Social Security Disability and Multiple Sclerosis

October 2, 2015

Multiple sclerosis is a disease that can be found in the Social Security Administration’s list of impairments under neurological disorders under Multiple Sclerosis (11.09). However, MS is a complicated, progressive disease that affects the central nervous system. The symptoms will worsen over time with increasing loss of function at some times and other times there will be no symptoms at all.

This tendency for MS to go into remission for weeks or months at a time and for the symptoms to recur can make qualifying for Social Security Disability with MS a bit challenging. The Social Security Administration is, of course, aware of the episodic nature of the disease, so they take into consideration the length and frequency of your episodes of illness and impairments that the disease causes.

Symptoms of MS

Some of the symptoms of multiple sclerosis may include:

  • Vertigo
  • Fatigue
  • Depression
  • Muscle weakness
  • Muscle spasms
  • Loss of balance
  • Fatigue
  • Bladder and bowel problems
  • Difficulty concentrating and remembering
  • Speech problems
  • Vision problems
  • Numbness & tingling in the face, arms and legs
  • Difficulty chewing and swallowing

Due to the episodic and progressive nature of the disease, the symptoms that a person has will come and go with varying severity, which over time will grow worse and increasingly debilitating until the person may end up in a wheelchair.

Diagnosis of Multiple Sclerosis

In order to qualify for Social Security Disability benefits, you must be able to supply sufficient medical evidence showing that you have been diagnosed with MS. Medical tests that can diagnose MS include;

  • Magnetic Resonance Imaging (MRI)
  • Spinal tap
  • Electroencephalograph (EEG)
  • CT Scans

In addition to the diagnosis, your doctor needs to run tests that demonstrate the level of impairment. If you are claiming that MS has impaired your vision, you must furnish an eye exam that shows the decrease in vision. There must be medical evidence to back up all of the impairments that you claim are making it impossible for you to perform substantial and gainful activity (SGA).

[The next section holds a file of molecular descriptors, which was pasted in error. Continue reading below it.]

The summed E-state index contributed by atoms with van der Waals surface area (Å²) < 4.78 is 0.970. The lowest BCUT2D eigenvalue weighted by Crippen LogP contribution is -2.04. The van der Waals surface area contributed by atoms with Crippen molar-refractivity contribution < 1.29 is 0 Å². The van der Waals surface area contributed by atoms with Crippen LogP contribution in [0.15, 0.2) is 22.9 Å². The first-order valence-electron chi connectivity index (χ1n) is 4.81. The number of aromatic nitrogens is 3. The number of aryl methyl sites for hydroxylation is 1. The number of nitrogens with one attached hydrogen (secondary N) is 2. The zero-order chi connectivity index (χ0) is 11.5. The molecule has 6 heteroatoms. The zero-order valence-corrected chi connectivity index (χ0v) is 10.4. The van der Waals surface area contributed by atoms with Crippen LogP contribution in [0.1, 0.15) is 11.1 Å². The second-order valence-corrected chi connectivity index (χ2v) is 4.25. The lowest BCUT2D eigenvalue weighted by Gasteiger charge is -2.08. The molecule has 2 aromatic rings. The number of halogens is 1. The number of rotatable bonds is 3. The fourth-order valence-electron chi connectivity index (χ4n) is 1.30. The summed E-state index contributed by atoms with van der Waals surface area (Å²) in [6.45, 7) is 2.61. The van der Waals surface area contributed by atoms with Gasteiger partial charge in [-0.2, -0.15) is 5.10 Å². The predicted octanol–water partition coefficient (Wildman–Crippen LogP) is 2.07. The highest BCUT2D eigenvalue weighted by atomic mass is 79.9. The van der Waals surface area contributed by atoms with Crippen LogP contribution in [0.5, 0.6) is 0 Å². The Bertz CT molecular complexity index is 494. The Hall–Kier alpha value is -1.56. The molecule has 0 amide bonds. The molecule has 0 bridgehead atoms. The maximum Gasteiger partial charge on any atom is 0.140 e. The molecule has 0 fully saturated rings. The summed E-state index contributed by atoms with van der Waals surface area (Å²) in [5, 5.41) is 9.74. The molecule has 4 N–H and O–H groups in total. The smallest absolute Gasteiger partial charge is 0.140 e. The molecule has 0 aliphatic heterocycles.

Qualifying for Social Security Disability with MS

In order to be found to be disabled with a diagnosis of multiple sclerosis, your medical evidence must meet the SSA’s listing for MS, which includes:

  1. “Disorganization of motor function as described in 11.04B; or
  2. Visual or mental impairment as described under the criteria in 2.02, 2.03, 2.04, or 12.02; or
  3. Significant, reproducible fatigue of motor function with substantial muscle weakness on repetitive activity, demonstrated on physical examination, resulting from neurological dysfunction in areas of the central nervous system known to be pathologically involved by the multiple sclerosis process.”

If your medical condition does not meet the criteria in the SSAs impairment listings, they will assess your ability to work based on the impairments that you have now, your age, your  level of education and work experience. The Social Security Administration will use a residual functional capacity (RFC) form both physical and mental for people with MS to assess your physical and mental impairments and compare them to jobs that are available that also meet your education and level of skill and experience.

The Social Security Administration will take all of your medical evidence, the diagnostic tests, the results of your RFC tests, statements from your doctor and any other applicable evidence to prove that your MS symptoms prevent you from working and have thus rendered your permanently disabled.

If you or your family member has multiple sclerosis, the Philadelphia Social Security Disability lawyers of Larry Pitt & Associates may be able to help. Please contact us to make an appointment to discuss your SSD needs. We are proud to serve clients in and around Berks, Bucks, Chester, Delaware, Montgomery and Philadelphia Counties.

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